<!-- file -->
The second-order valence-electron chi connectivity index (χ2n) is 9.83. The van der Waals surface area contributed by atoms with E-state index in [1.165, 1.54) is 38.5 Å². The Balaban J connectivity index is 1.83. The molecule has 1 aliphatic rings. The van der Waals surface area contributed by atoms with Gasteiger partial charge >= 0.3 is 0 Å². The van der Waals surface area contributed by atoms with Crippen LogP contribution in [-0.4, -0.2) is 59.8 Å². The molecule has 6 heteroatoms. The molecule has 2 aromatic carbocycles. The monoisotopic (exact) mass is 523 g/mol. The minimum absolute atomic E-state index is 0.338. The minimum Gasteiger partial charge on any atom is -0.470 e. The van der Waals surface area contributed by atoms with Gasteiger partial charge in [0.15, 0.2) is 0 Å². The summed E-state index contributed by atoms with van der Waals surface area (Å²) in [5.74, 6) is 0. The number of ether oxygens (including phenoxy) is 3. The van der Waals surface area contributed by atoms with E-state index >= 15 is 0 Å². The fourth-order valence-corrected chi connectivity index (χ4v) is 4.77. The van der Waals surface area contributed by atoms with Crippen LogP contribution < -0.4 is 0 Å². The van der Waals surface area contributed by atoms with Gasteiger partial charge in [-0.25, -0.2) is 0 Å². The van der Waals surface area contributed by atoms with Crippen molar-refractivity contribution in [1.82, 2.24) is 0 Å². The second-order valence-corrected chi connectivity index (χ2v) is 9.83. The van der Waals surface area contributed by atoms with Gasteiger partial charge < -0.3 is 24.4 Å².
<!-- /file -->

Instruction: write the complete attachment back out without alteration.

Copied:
The second-order valence-electron chi connectivity index (χ2n) is 9.83. The van der Waals surface area contributed by atoms with E-state index in [1.165, 1.54) is 38.5 Å². The Balaban J connectivity index is 1.83. The molecule has 1 aliphatic rings. The van der Waals surface area contributed by atoms with Gasteiger partial charge >= 0.3 is 0 Å². The van der Waals surface area contributed by atoms with Crippen LogP contribution in [-0.4, -0.2) is 59.8 Å². The molecule has 6 heteroatoms. The molecule has 2 aromatic carbocycles. The monoisotopic (exact) mass is 523 g/mol. The minimum absolute atomic E-state index is 0.338. The minimum Gasteiger partial charge on any atom is -0.470 e. The van der Waals surface area contributed by atoms with Gasteiger partial charge in [0.15, 0.2) is 0 Å². The summed E-state index contributed by atoms with van der Waals surface area (Å²) in [5.74, 6) is 0. The number of ether oxygens (including phenoxy) is 3. The van der Waals surface area contributed by atoms with E-state index >= 15 is 0 Å². The fourth-order valence-corrected chi connectivity index (χ4v) is 4.77. The van der Waals surface area contributed by atoms with Crippen LogP contribution < -0.4 is 0 Å². The van der Waals surface area contributed by atoms with Gasteiger partial charge in [-0.25, -0.2) is 0 Å². The van der Waals surface area contributed by atoms with Crippen molar-refractivity contribution in [1.82, 2.24) is 0 Å². The second-order valence-corrected chi connectivity index (χ2v) is 9.83. The van der Waals surface area contributed by atoms with Gasteiger partial charge < -0.3 is 24.4 Å².